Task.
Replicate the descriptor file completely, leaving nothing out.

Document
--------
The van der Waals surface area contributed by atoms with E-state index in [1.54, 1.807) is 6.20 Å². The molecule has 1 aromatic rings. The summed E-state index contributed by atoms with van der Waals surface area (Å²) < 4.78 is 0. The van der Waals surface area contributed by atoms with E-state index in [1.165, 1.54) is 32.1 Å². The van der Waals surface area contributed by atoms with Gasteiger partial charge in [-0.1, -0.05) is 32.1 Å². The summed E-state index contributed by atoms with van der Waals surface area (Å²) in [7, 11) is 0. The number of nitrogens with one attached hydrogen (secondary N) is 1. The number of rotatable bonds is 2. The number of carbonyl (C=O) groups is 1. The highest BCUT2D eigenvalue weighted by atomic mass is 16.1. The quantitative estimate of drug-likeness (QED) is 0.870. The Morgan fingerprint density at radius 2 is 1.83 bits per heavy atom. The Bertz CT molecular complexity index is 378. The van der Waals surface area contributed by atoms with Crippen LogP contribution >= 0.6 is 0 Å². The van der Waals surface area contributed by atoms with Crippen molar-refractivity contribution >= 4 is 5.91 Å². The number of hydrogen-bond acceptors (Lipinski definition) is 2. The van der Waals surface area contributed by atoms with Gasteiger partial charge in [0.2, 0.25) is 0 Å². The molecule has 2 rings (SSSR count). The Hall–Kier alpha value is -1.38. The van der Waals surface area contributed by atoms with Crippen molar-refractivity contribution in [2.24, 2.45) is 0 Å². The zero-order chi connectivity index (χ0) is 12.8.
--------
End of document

The van der Waals surface area contributed by atoms with E-state index in [1.54, 1.807) is 6.20 Å². The molecule has 1 aromatic rings. The summed E-state index contributed by atoms with van der Waals surface area (Å²) < 4.78 is 0. The van der Waals surface area contributed by atoms with E-state index in [1.165, 1.54) is 32.1 Å². The van der Waals surface area contributed by atoms with Gasteiger partial charge in [-0.1, -0.05) is 32.1 Å². The summed E-state index contributed by atoms with van der Waals surface area (Å²) in [7, 11) is 0. The number of nitrogens with one attached hydrogen (secondary N) is 1. The number of rotatable bonds is 2. The number of carbonyl (C=O) groups is 1. The highest BCUT2D eigenvalue weighted by atomic mass is 16.1. The quantitative estimate of drug-likeness (QED) is 0.870. The Morgan fingerprint density at radius 2 is 1.83 bits per heavy atom. The Bertz CT molecular complexity index is 378. The van der Waals surface area contributed by atoms with Crippen LogP contribution >= 0.6 is 0 Å². The van der Waals surface area contributed by atoms with Crippen molar-refractivity contribution >= 4 is 5.91 Å². The number of hydrogen-bond acceptors (Lipinski definition) is 2. The van der Waals surface area contributed by atoms with Gasteiger partial charge in [0.2, 0.25) is 0 Å². The molecule has 2 rings (SSSR count). The Hall–Kier alpha value is -1.38. The van der Waals surface area contributed by atoms with Crippen molar-refractivity contribution in [2.24, 2.45) is 0 Å². The zero-order chi connectivity index (χ0) is 12.8.